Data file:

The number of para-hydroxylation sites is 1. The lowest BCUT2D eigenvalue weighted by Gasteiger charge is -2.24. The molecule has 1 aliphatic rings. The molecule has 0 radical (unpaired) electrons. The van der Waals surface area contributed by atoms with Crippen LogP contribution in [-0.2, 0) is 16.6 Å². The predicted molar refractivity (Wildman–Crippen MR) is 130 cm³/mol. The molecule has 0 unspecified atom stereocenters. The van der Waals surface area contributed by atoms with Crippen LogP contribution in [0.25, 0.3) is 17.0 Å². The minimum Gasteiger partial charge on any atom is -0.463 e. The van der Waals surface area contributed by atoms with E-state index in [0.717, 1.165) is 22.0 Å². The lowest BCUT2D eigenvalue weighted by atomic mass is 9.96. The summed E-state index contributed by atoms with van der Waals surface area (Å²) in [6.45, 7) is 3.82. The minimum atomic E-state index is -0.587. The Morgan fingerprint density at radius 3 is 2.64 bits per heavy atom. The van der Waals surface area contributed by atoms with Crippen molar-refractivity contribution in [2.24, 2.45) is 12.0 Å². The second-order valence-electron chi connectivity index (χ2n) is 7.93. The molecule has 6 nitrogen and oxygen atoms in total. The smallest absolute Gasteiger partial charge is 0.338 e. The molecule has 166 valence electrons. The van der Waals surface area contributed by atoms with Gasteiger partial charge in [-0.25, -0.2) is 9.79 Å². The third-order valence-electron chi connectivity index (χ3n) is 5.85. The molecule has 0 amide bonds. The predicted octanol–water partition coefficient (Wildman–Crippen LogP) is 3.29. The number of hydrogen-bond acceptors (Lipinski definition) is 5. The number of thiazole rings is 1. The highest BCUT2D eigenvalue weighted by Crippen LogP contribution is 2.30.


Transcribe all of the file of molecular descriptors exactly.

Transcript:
The number of para-hydroxylation sites is 1. The lowest BCUT2D eigenvalue weighted by Gasteiger charge is -2.24. The molecule has 1 aliphatic rings. The molecule has 0 radical (unpaired) electrons. The van der Waals surface area contributed by atoms with Crippen LogP contribution in [-0.2, 0) is 16.6 Å². The predicted molar refractivity (Wildman–Crippen MR) is 130 cm³/mol. The molecule has 0 unspecified atom stereocenters. The van der Waals surface area contributed by atoms with Crippen LogP contribution in [0.25, 0.3) is 17.0 Å². The minimum Gasteiger partial charge on any atom is -0.463 e. The van der Waals surface area contributed by atoms with E-state index in [0.717, 1.165) is 22.0 Å². The lowest BCUT2D eigenvalue weighted by atomic mass is 9.96. The summed E-state index contributed by atoms with van der Waals surface area (Å²) in [6.45, 7) is 3.82. The minimum atomic E-state index is -0.587. The Morgan fingerprint density at radius 3 is 2.64 bits per heavy atom. The van der Waals surface area contributed by atoms with Crippen molar-refractivity contribution in [2.24, 2.45) is 12.0 Å². The second-order valence-electron chi connectivity index (χ2n) is 7.93. The molecule has 6 nitrogen and oxygen atoms in total. The smallest absolute Gasteiger partial charge is 0.338 e. The molecule has 166 valence electrons. The van der Waals surface area contributed by atoms with Gasteiger partial charge in [-0.25, -0.2) is 9.79 Å². The third-order valence-electron chi connectivity index (χ3n) is 5.85. The molecule has 0 amide bonds. The predicted octanol–water partition coefficient (Wildman–Crippen LogP) is 3.29. The number of hydrogen-bond acceptors (Lipinski definition) is 5. The number of thiazole rings is 1. The highest BCUT2D eigenvalue weighted by Crippen LogP contribution is 2.30.